The truth about mining's contribution to Australia
Why does the mining sector get so much attention? How much does it really contribute to our economy?
Mining booms and busts seem to define Australia’s economic story. We live with the legacies of periods of great prosperity, often brought to us by the mining industry — whether it’s on the back of gold, coal or iron ore, from the Goldrush to the most recent iron ore boom.
It’s an industry we hear a lot about, just as part of our daily lives, in ways that people living elsewhere in the world do not. If you live in the United Kingdom, for example, you don’t hear commodity prices on the evening news.
But just how great is the mining industry’s contribution to Australia? Is mining really as important as we think and as the constant coverage of its successes and failures would have us believe?
Let’s take a close look at the Australian mining industry in numbers.
According to the most recent data available from the Australian Bureau of Statistics, the mining industry was worth $118.3 billion in 2014-15. In fairness, those were not great years — with the industry having contracted by $9.4 billion on the year before, as commodity prices crashed.
A couple of years later, the Department of Industry expects (reported by the Australian, read with subscription) total resources exports (including mining, oil and gas) to be worth $204 billion in 2017.
$265 billion in foreign investment
Up to 2014 the level of foreign direct investment in Australian mining (and related activities) was $265 billion. That represented 38 per cent of all foreign direct investment in Australia. In 2013–14 the Foreign Investment Review Board approved more than $22 billion in proposed investments in mineral exploration and development.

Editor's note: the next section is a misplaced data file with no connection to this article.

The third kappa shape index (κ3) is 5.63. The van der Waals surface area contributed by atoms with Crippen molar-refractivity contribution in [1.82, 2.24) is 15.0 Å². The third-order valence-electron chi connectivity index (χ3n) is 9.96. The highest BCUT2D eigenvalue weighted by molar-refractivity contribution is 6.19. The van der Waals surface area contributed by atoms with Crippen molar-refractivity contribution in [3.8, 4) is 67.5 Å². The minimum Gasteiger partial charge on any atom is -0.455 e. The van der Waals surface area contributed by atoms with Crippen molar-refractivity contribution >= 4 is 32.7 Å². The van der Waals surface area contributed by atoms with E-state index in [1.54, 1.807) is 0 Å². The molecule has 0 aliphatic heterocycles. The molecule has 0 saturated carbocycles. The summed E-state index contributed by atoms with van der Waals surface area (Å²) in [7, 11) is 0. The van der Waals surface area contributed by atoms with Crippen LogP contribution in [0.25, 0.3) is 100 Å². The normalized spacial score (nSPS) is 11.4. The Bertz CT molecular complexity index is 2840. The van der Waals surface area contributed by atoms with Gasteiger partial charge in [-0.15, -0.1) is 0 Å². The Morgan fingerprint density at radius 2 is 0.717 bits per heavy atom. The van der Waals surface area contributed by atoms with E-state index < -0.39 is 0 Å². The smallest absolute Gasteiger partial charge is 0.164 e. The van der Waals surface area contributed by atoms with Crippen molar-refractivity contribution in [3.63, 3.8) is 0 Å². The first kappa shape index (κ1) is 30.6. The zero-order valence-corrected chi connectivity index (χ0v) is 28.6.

14% of Australia’s economic growth
But what does that mean in terms of importance? Well, the Minerals Council of Australia says the sector has contributed 14 per cent of Australia’s economic growth over the past decade.
7% of GDP
A quadrupling in the value of the mining industry’s physical capital in recent times means it now accounts for about seven per cent of our GDP (our total production of goods and services, or Gross Domestic Product). In 2004, before the last boom, that figure was less than five per cent.
Mining is a very real part of many people’s lives: It employs 224,000 workers. That’s fewer jobs than the size of the industry’s contribution to the economy would suggest. In fact, it’s about two per cent of the national workforce. By comparison, manufacturing employs 889,000 people, construction employs 1.1 million people and 1.2 million work in retail. In job-creation terms, mining is actually on a par with the arts.
How can mining be worth so much but employ so few? It’s because it’s an industry that uses a lot of expensive equipment but doesn’t need that many humans to actually operate them. (Although mining projects do employ a lot more people during the construction phase.)
$12 billion a year in taxes and royalties
And, finally, the mining industry is also a significant contributor to the Government’s coffers, too. The industry pays $12 billion a year in taxes and royalties. (Read here, with subscription.)
So, yes, there’s a good reason we pay such close attention to the mining and resources sector — and why the coal, gold and iron ore prices are on the TV every night: It’s responsible for a lot of economic activity and a vital part of our economy.